Catch Spectacular Sunsets
The first sunset I witnessed was at Jungutbatu itself and it blew me away. Always wait for the egg yolk sun to disappear. The aftermath when the sky is painted purple, pinks and yellows are equally magical. My next sunset was at Devil’s Tears, and it was equally breathtaking.
Up here, you get a nice, well, panoramic view of the bay. My shot isn’t that impressive, but I didn’t get off the scooter to snap this. There’s a restaurant up here if you want to spend more time admiring the view.
Disclaimer: I never went to the mangrove forest, but it is one of the highlights at Nusa Lembongan. I only had transport for half a day, and the sites I was more interested to visit were on the opposite side of the mangroves. I would consider visiting the next time I’m there.
On my second visit to Nusa Lembongan, I went on a Mangrove tour. The initial plan was to just ride over to there, have a look at the mangroves and then be on our way to the beaches. However, we arrived at a very peaceful and quiet mangrove area = quite unlike what I’ve imagined. Deciding it was worth a closer look, we sprung for a boat tour through the mangrove. It was a calming boat ride through the surprisingly clear and not-murky mangrove swamp that added a nice twist to the trip. A favourite section of mine was when the boat manoeuvred out of the swamp and into the still open sea.
Surprisingly – highly recommended.
Fabulous healthy eats
You should eat local while in a foreign country… but I kept finding myself gravitating towards the healthy food. Specifically, this café along Jungutbatu called Ginger & Jamu. Their smoothie and salad bowls are truly divine and a vegetarian’s dream come true. Their fruit juices are freshly pressed and the ambience is good. I had their coffee one afternoon, and it was café quality.
Where to Stay
I would recommend staying along Jungutbatu Beach. Not only is it the most accessible when you arrive to Nusa Lembongan by boat, it’s also a solid place to catch the daily sunsets. After 7pm, the island pretty much sleeps. Since most restaurants and resorts are located along Jungutbatu, you’d have the most dining options here too.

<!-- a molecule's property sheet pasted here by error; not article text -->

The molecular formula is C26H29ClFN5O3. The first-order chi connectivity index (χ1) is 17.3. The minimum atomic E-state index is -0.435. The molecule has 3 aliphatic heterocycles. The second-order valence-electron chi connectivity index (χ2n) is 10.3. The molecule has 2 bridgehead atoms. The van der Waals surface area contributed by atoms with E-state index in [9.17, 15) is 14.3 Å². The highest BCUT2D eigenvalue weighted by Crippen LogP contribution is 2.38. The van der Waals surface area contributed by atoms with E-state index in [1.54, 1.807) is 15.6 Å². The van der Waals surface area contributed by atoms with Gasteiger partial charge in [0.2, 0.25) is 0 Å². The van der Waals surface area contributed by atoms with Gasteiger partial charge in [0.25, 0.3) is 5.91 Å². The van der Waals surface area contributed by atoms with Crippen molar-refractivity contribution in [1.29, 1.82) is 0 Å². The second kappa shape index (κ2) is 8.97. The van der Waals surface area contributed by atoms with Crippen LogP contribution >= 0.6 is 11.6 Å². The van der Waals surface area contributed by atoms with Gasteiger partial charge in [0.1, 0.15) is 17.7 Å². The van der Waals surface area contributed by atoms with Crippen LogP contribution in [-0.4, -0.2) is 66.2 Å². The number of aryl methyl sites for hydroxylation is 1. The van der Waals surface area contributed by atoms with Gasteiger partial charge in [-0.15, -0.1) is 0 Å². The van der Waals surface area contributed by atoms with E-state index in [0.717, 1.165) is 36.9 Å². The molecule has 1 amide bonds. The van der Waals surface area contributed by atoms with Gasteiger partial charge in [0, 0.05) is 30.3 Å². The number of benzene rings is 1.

I stayed at Krisna Homestay and chose a bungalow hut to spend my days in. Close to the beach but not close to noise. The hosts are a friendly family who are happy to help with anything.
To get to Nusa Lembongan from mainland Bali, make your way to Sanur Harbour. Hop onto any one of the ferries and speedboats there to Nusa Lembongan.
I made my bookings prior with Rocky Fast Cruise and was pleasantly pleased with how easy and effortless the whole process was. They reply quickly via email, but eventually I was in contact with them over Whatsapp. They picked me up from the airport, made a pitstop to their office for payment, and then right to Sanur Harbour for the boat. They do drop-offs in Nusa Lembongan too.
Unfortunately, there are no taxi or Grab services in Nusa Lembongan. A “taxi” would be the tuk tuks that they use to transport visitors to and fro the boat docks. This costs RP150,000 per way. Yes – per way. You might be able to negotiate for a full day tour.
The best way to travel around and explore would be by scooter or moped – which can be rented easily. I don’t ride, so I booked a scooter tour with my homestay (which was really the owner’s wife bringing me around on her scooter). A scooter tour will cost anywhere from 200,000 IDR to 300,000 IDR.